The same day, Mr. Outlaw drove north to Cambria to investigate and interview the people involved.  Armed with his investigative notes and with his impressions, he met with supervisory personnel.  After consideration of the incident and the employment history of Mr. Batiste, Pepsi management personnel decided to discharge Mr. Batiste.  The discharge meeting occurred on May 24.  Mr. Batiste and a representative of IBT’s local union 381 were present.

I turn to just cause in this case and the necessary burden of proof.  The burden is a heavy one.  Few arbitrators’ decisions allow the least stringent “preponderance of the evidence” test to govern discharge cases.  Some, I among them, prefer the “clear and convincing evidence” test.  A large number of arbitrators insist on the “beyond a reasonable doubt” burden.  See, for example, Marlin Rockwell Corp., 24 LA 728, 729-730 (Somas, 1955) and Dockside Machine & Boiler works, Inc., 55 LA 1221, 1226-1227 (Block 1970).  Discharge ends a person’s livelihood earned from the discharging employer.  In some industries, a discharge is almost a death knell for other employment in that particular industry.  In other circumstances, the stigma of discharge stays with an employee, particularly when theft is the grounds for discharge.  My preference for the clear and convincing evidence is because it is a significantly heavy burden but grants more leeway to an employer who uses the discipline for an egregious infraction, even a first infraction, as necessary to maintaining control of the classified working force and for such reasons as safety at the work site, or for preserving the expected public image of law enforcement or public safety personnel.  See City of Las Vegas and International Association of Firefighters Local 1285 (Robinson, 1995).

I consider now at whether Pepsi® met its burden of just cause in discharging Billy Batiste or whether it violated the CBA in discharging Billie Batiste.  The violations charged arise under Pepsi Rules 5 (Theft of Customer’s Property); 11 (Failure to report company vehicular accidents or personal injury resulting from employee negligence or actions involving company equipment or property); and 17 (Engaging in conduct that could cause unfavorable impressions of the Company).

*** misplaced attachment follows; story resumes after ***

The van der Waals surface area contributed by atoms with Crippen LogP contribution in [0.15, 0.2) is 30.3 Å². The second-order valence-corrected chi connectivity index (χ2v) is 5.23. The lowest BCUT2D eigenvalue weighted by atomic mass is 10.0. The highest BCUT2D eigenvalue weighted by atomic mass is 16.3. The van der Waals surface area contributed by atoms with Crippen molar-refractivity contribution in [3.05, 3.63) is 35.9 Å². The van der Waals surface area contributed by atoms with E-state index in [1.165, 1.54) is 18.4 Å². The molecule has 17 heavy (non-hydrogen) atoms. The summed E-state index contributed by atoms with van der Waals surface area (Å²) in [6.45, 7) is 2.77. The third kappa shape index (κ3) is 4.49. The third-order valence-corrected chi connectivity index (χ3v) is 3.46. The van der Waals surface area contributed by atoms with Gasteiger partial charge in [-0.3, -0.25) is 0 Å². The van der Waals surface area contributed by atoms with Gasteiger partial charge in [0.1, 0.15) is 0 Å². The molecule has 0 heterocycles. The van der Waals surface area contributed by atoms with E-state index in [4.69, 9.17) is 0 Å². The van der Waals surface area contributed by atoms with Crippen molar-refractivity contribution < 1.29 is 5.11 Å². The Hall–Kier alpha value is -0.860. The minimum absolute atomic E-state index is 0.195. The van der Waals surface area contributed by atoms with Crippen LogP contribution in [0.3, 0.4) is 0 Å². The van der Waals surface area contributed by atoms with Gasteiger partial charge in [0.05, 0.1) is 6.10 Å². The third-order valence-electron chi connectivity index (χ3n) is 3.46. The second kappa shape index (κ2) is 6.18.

Company Rule 5

Pepsi® terminated Mr. Batiste for theft of a hand truck owned by Cookie Crock, a customer of Pepsi®.  All definitions of theft, whether under common law or statutory law, require an element of intent not only to take but also to deprive the owner of the property.  Intent turns on the credibility of the witness who took the item and the events and circumstances of the taking.

Indeed, Mr. Batiste took a Cookie Crock mobile hand truck and took it without permission.  He took the hand truck because he no longer had a useable hand truck to effectuate delivery of Pepsi® merchandise to remaining Pepsi® customers on the delivery route that day.  He had negligently backed over his Pepsi® red hand truck on an earlier delivery and needed a hand truck to continue on Pepsi’s scheduled delivery route.  Cookie Crock was so busy, Mr. Batiste explained, that he couldn’t get permission.  Moreover, he was maneuvering the over the roadside loader Pepsi truck in a congested parking area around Cookie Crock.  Mr. Batiste was not very persistent in trying to find a person who could give permission for him to borrow a hand truck.

Once he had the blue Cookie Crock hand truck, he used it for his next scheduled Pepsi® delivery at the Exxon Station, at the opposite end of Cambria, California from the Cookie Crock location.  He said he had the truck for 20 minutes.  Mr. Adams, a Cookie Crock employee, was going home to lunch and volunteered to find Mr. Batiste and get the hand truck back.  Mr. Kendrick, the Cookie Crock manager and Mr. Adams had talked after Mr. Batiste wheeled the mobile truck out of Cookie Crock.  The Pepsi® Daily Document Report shows “11:55 Exxon Cambria” and helps establish the time.  The same Daily Document Report shows that there were five deliveries yet to be made including the farthest one North at Piedros Blancos, California, recorded on the Document Record at 12:20 P.M.  After Mr. Adams found Mr. Batiste at Exxon and told him to take the hand truck back to Cookie Crock, Mr. Batiste returned the hand truck shortly after and continued northward to make delivery in Piedros Blancos with a hand truck borrowed from the Exxon Station with the manager’s permission.

A blue hand truck is not a likely object to have been stolen had Mr. Batiste intended to steal.  A thief would have to consider that its color, blue, was different from the Pepsi’s red truck and would have instantly been spotted as “different” causing questions or detection when the truck returned to the Santa Maria plant.  There is little to no market value for a used hand truck even with better than usual wheels as is a Pepsi® hand truck.  Theft by a long-term employee under the circumstances here is implausible.  What is more likely is that Mr. Batiste was credibly attempting to get his work for his employer done and he knew he was too far away from the Pepsi plant at Santa Maria to expect Pepsi® to replace the mangled red Pepsi® hand truck.  He intended only to borrow the Cookie Crock hand truck, as was his explanation to his supervisor the morning after.  The circumstances and the evidence establishes to my satisfaction that Mr. Batiste testified credibly that he did not steal a hand truck belong to Cookie Crock with intent to keep it -- only  to  borrow it for a short period of time.  He borrowed the hand truck in the furtherance of Pepsi business and not for his personal gain.